Page 1 of 4 123 ... LastLast
Results 1 to 10 of 31

Thread: Euphonium Sound

  1. Euphonium Sound

    Hi, I currently just joined the forums and I am loving it!
    There is just so much information and it is a great place to learn.

    I have been playing euphonium for about 3 years, but my sound is not exactly
    the euphonium sound that I have heard from recordings. I play on a besson sovreign (not sure what model) and a SM3. What can I do to achieve the beautiful sound that I have been hearing? Any tips or advice is welcome!


  2. Euphonium Sound

    The short answer: practise daily, use truckloads of air.

    Slightly longer answer: practise daily, three to four hours if you can, minimum one to two otherwise. Use truckloads of air, and some sort of breath development device, i.e. one of the Jacobs gadgets, or a breathing tube ( poly conduit type stuff). Using a lot of air may make you temporarily louder, but in the long run will make your sound fuller at all dynamics, and in the short and medium term strengthen your embouchure from the inside out.

    N.B. Rehearsals and concerts don't count as practice! They count as face time, but don't necessarily contribute to technical or artistic development!

    And bear in mind that all good progress is slow, glacially slow. Watching for your own progress can sometimes feel like watching your hair grow! You won't see the changes on a daily basis, but someone who hasn't seen/heard you for a while will.

    If you have a teacher, get them to push you! If you don't have a teacher, get one!

    good luck
    Sue

  3. #3

    Euphonium Sound

    I spent some time on this subject in the Brass Player's Cookbook. There are articles by 56 other authors as well, so I think you might find it a good read:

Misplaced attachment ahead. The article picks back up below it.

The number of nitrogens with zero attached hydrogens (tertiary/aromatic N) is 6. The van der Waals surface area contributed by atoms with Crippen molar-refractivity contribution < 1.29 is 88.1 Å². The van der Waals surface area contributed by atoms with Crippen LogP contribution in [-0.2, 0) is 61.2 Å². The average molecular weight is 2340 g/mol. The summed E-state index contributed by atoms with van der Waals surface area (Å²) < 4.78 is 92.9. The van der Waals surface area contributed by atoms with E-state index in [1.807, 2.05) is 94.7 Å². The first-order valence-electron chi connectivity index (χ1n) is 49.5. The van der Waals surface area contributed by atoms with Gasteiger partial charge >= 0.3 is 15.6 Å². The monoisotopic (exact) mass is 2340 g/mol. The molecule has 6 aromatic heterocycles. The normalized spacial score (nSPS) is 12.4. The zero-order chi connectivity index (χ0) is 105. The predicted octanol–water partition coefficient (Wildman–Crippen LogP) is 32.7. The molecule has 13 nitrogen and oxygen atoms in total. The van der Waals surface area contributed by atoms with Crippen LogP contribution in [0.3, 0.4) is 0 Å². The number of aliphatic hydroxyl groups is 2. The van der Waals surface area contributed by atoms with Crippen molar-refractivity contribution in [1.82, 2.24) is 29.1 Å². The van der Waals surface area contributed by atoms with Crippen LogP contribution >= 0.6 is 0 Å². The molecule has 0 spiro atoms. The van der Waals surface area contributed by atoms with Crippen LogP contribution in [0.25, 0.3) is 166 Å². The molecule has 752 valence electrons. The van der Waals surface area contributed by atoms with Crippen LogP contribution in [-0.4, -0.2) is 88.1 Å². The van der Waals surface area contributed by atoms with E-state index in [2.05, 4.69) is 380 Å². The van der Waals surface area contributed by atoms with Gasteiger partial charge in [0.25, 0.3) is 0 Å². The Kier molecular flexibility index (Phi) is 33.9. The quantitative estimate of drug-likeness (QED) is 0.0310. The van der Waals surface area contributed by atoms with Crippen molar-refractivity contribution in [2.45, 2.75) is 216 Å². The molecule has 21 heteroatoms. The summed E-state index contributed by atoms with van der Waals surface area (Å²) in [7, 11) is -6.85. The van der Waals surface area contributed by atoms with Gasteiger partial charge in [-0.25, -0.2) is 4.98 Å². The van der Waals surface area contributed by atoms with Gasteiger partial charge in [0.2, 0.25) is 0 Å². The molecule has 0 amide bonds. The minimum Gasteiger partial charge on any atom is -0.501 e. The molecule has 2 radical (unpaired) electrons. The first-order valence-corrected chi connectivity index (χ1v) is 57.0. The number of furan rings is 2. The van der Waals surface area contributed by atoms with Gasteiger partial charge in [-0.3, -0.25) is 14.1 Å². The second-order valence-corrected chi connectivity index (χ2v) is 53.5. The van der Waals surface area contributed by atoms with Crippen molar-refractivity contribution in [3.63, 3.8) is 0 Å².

Brass Players Cookbook
    Dave Werden (ASCAP)
    Euphonium Soloist, U.S. Coast Guard Band, retired
    Adams E3, Denis Wick 4AL (classic)
    Instructor of Euphonium and Tuba
    Twitter: davewerden
    Facebook: davewerden
    YouTube: dwerden
    Owner of TubaEuph.com, DWerden.com

  4. Euphonium Sound

    Thanks for the quick replies! They are all very useful, not long ago did I realize how insufficient my breathing was.
    I am working on it and my sound has increased in volume and tone! I currently have a teacher and his answer to all problems is "more air" It is also a good heads up that the progress won't be instant, I was starting to get worried!

    I am also thinking about purchasing that book!

  5. Euphonium Sound

    Not sure how much this will help but, when you are listening to recordings, try to understand what the difference is between your sound and their sound and then try to sound more like that. I had an instructor's how answers to everything was more ear and better listening.... Hope this helps...

  6. Euphonium Sound

    Today I played on a friends shilke 51D, and I personally think I sounded better than I did on my SM3
    My tone was more clearer and had more body to it, and I could do more with my vibrato. I also felt I could hit high notes easier
    ( I think it was due to the 51D being a bit smaller )
    Should I go and get this mouthpiece for further testing? Or stick it out with the SM3...

  7. #7

    Euphonium Sound